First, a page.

Masters, grand masters, greatgrand masters…

Westerners who follow the Chinese martial arts, especially those who make a life out of them, are in big troubles with the inflation of the definition “master”. The problem: if you accept that any muscled poser who learned three moves on YouTube or has been photographed in front of a dim-sum calls himself “master”, then you have to find new categories and new hyperboles to define the true masters or even the not-so-bad ones.

And so after the “Master” (always capitalized, in good accounts) appeared the “Grand Master” and now – I discover on Facebook – the inflation has gone far beyond. Not only many well-known, passed away teachers are called “Great Grand Master” (which is out of place, anyway), but also some alive and active ones (which is worse), including some not-so-good (in terms of skills, forms, lineage, knowledge of the art, etcetera) ones. What’s next? A “Great Great Great Great… Grand Master”? Or an “Awesome Great Grand Master”? Or a “The Ultimate Great Master” (at least this would be the very last hyperbole)?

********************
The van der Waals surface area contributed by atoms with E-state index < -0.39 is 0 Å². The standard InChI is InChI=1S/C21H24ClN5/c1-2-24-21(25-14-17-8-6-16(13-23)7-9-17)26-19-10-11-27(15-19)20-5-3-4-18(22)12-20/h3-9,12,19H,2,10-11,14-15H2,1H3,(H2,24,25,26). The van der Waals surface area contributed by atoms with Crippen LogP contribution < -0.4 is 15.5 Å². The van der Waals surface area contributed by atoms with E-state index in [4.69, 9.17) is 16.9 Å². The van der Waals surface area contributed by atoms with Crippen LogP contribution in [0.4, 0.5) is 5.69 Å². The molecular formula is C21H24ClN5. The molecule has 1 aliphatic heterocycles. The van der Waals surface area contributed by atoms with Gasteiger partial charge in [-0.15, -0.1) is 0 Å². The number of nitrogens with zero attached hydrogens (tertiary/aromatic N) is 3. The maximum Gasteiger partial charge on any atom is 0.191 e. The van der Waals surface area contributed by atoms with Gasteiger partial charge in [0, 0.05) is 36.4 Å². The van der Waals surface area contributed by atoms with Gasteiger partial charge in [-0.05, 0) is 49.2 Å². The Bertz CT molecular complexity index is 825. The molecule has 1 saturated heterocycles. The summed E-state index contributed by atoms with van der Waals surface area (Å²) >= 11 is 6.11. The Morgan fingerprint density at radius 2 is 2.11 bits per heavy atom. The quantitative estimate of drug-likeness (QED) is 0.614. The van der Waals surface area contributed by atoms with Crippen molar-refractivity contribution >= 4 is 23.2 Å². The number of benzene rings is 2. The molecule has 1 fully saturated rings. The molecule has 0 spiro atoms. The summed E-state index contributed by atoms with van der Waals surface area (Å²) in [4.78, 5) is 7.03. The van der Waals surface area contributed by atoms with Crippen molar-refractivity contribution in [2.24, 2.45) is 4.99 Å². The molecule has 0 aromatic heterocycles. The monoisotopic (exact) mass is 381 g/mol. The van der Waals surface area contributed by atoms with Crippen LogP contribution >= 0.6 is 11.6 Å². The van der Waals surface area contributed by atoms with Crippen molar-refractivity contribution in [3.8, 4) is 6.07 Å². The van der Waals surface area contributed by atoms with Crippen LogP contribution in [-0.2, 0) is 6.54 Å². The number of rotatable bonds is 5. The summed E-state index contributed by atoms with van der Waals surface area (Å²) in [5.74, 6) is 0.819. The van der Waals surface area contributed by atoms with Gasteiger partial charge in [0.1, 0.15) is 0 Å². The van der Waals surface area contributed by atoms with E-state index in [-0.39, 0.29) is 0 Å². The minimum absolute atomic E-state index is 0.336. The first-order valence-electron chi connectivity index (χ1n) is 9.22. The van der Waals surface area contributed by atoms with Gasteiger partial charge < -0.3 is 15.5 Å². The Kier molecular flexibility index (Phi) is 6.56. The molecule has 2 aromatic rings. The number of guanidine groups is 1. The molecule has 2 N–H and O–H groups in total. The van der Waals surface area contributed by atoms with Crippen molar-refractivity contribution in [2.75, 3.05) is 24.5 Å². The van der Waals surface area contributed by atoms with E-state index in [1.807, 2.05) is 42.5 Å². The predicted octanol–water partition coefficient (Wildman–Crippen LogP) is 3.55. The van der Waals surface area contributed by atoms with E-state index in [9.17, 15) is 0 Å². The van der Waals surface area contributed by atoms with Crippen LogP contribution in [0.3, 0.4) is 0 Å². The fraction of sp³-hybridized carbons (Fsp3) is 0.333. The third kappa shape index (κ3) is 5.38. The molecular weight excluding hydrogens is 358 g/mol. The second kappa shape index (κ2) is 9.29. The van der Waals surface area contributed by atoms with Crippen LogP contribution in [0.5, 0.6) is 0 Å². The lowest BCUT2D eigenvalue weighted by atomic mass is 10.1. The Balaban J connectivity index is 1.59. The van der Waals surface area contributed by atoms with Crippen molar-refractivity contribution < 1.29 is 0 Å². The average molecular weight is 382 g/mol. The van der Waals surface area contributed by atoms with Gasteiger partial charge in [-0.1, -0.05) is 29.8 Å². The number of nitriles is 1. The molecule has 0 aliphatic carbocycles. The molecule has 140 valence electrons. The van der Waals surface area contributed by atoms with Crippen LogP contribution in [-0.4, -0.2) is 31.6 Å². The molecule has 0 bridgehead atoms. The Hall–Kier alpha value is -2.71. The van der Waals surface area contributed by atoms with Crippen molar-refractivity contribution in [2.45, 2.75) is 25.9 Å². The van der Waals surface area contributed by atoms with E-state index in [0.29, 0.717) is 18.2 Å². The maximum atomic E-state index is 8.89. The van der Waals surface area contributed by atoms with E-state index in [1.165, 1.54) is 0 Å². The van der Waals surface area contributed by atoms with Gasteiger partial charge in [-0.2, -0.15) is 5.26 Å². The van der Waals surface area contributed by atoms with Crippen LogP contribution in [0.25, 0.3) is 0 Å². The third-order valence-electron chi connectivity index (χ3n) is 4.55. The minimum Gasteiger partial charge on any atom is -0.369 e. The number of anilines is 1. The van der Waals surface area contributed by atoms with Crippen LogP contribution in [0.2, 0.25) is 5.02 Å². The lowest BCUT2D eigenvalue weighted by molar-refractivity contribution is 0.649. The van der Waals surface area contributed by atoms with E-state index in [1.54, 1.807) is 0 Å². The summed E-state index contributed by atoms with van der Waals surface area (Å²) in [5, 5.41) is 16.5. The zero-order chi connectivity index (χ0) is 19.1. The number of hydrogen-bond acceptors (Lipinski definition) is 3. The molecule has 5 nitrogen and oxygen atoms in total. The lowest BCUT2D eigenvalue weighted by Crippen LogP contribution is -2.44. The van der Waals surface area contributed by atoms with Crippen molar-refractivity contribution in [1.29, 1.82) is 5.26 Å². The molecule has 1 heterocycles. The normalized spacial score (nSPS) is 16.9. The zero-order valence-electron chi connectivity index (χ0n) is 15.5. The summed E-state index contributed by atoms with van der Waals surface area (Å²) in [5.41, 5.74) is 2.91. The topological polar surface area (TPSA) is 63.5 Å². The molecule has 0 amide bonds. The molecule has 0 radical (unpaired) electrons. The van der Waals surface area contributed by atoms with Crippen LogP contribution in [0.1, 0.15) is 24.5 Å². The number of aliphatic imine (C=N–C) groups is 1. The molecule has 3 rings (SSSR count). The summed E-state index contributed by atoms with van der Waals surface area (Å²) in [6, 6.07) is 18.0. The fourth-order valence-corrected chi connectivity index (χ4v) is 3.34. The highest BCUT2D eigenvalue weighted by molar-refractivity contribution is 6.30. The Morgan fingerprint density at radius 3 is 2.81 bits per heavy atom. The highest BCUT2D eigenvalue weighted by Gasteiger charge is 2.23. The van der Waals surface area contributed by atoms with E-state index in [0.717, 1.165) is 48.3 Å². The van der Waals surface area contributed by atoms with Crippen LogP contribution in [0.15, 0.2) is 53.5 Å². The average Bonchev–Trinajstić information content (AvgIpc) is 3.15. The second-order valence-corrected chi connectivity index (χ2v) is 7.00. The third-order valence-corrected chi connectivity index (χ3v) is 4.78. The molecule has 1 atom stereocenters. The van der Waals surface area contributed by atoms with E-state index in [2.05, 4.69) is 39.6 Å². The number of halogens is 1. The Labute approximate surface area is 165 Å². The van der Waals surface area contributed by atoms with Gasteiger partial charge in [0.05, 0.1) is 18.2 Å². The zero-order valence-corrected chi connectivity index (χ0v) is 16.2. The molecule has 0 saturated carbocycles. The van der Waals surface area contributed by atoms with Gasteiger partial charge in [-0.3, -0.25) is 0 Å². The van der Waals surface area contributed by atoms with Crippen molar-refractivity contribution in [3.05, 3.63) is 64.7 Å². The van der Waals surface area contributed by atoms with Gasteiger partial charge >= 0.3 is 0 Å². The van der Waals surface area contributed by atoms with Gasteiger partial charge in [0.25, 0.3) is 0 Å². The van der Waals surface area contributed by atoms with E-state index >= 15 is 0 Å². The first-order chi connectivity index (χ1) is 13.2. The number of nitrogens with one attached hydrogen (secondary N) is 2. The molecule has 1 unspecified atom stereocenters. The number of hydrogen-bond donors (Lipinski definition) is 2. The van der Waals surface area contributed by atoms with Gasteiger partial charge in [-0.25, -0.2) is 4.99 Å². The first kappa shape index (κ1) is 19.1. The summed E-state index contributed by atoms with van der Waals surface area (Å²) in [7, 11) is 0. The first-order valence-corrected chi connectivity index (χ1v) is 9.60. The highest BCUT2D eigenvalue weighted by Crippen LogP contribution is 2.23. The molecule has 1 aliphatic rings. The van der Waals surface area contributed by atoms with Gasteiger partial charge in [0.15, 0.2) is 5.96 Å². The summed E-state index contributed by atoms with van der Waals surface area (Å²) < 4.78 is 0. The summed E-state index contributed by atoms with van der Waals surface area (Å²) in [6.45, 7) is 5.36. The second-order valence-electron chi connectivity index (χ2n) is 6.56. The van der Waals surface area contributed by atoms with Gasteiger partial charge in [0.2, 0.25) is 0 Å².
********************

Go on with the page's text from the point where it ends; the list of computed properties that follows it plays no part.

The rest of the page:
I suggest: do as I do. I had a master, mr. Chan Hon Chung, whom I followed from 1977 until the day he wasn’t able to teach anymore. He gave me the richest experience of my life, but for me he is still only “Sifu Chan”, the master Chan. If one is a true master there’s no need of other adjectives. His life, his teaching, what he has left in people who have had the good fortune to deal with it qualify him. Not some  adjectives on steroids.

PS: Please, do not define “Great Grand Master” my master Chan Hon Chung. He was really great, so he does not deserve adjectives inflated and/or shared with the troops.

There is a thread on Facebook.